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This article is part of the supplement: Abstracts of the 16th Annual SCMR Scientific Sessions

Open Access Poster presentation

Diffuse interstitial fibrosis in well-controlled hypertension

Thomas A Treibel1*, Filip Zemrak3, Steven K White12, Daniel Sado1, Sanjay M Banypersad1, Viviana Maestrini1, Mark Caulfield3, Steffen E Petersen3 and James Moon1

  • * Corresponding author: Thomas A Treibel

  • † Equal contributors

Author Affiliations

1 The Heart Hospital Imaging Centre, University College London, London, UK

2 The Hatter Cardiovascular Institute, University College London Hospitals NHS Trust, London, UK

3 Cardiovascular Biomedical Research Unit, Barts and the London School of Medicine and Dentistry, Queen Mary University of London, London, UK

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Journal of Cardiovascular Magnetic Resonance 2013, 15(Suppl 1):P251  doi:10.1186/1532-429X-15-S1-P251


The electronic version of this article is the complete one and can be found online at: http://www.jcmr-online.com/content/15/S1/P251


Published:30 January 2013

© 2013 Treibel et al; licensee BioMed Central Ltd.

This is an Open Access article distributed under the terms of the Creative Commons Attribution License (http://creativecommons.org/licenses/by/2.0), which permits unrestricted use, distribution, and reproduction in any medium, provided the original work is properly cited.

Background

Diffuse myocardial fibrosis (DMF) is an important factor in cardiac disease but until recently could only be accurately assessed with biopsy. We hypothesised that DMF measured by EQ-CMR is elevated in isolated systemic hypertension. As such DMF may be a key biomarker in assessing the cardiac effects of systemic hypertension.

Methods

ECV measurement was by EQ-CMR. The T1 mapping sequence was ShMOLLI. The contrast agent was Gadoterate meglumine (Dotarem) at 0.1mmol/Kg (bolus) plus infusion at 15 minutes at 0.0011 mmol/kg/min. CMR was at 1.5T (Siemens Avanto).

ECV was measured in 43 well-controlled hypertensive patients from a specialist tertiary centre (median age 56, range 21 to 78, 55% male) and 50 healthy volunteers (median age 47, range 28 to 69, 58% male).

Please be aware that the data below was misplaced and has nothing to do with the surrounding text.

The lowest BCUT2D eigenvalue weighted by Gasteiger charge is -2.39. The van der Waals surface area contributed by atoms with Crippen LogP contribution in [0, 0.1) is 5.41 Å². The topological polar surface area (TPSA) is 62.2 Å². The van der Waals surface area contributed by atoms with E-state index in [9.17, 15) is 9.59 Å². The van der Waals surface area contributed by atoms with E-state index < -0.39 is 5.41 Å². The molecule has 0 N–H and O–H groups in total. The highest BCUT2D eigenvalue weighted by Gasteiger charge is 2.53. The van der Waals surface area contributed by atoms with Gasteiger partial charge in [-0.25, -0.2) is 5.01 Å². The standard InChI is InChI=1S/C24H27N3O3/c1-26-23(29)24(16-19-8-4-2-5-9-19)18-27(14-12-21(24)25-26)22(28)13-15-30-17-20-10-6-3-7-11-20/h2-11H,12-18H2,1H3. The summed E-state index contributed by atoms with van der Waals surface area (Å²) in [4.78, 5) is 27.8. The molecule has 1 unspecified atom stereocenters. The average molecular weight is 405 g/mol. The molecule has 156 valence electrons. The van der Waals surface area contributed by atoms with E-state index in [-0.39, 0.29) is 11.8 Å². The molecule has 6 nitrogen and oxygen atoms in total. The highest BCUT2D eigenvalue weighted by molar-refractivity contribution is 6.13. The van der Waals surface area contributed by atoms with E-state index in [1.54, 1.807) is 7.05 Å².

ECV was calculated by ECV = (1-hematocrit) x (1/T1)myo ÷ (1/T1)blood.

Results

The 43 hypertensive subjects had a significantly higher ECV than the 50 gender-matched normotensive controls (0.274 versus 0.261, p=0.018; Figure 1). Although the mean mass index (85.0g/m2 versus 62.7g/m2) was significantly higher in hypertensive subjects, there was no correlation between ECV and mass index.

thumbnailFigure 1. ECV measurements by EQ-CMR showed significantly higher ECV in 43 hypertensives than 50 gender-matched, normotensive controls (0.274 versus 0.261, p=0.018).

Only 16 hypertensive subjects (37%) had a mass index outside the normal range (male>90g/m2; female>78gm2 [JCMR 2006, 8, 417-426]), and their ECV was significantly higher than those without elevated mass index (0.285 versus 0.262, p=0.005; Figure 2). As expected, this sub-group had higher systolic and diastolic blood pressures on ambulatory monitoring (168/96 versus 134/78, p<0.05), larger end-systolic and diastolic volumes and left atrial areas.

thumbnailFigure 2. ECV measurements in hypertensives with elevated left ventricular mass index (37%) were significantly higher than those without elevated mass index (0.285 versus 0.262, p=0.005).

Conclusions

ECV is significantly higher in subjects with well-controlled isolated, systemic hypertension than in normotensive, healthy volunteers. Elevated ECV was predominantly measured in patients with higher mean blood pressures and hence increased mass index. The overlap between the two cohorts can therefore reflect the success of effective blood pressure control, affecting not only LVH, but also diffuse fibrosis. There was no overall correlation between mass index and ECV, which may suggest that ECV and by inference DMF is an independent factor in systemic hypertension.

Funding

British Heart Foundation; National Institute for Health Research.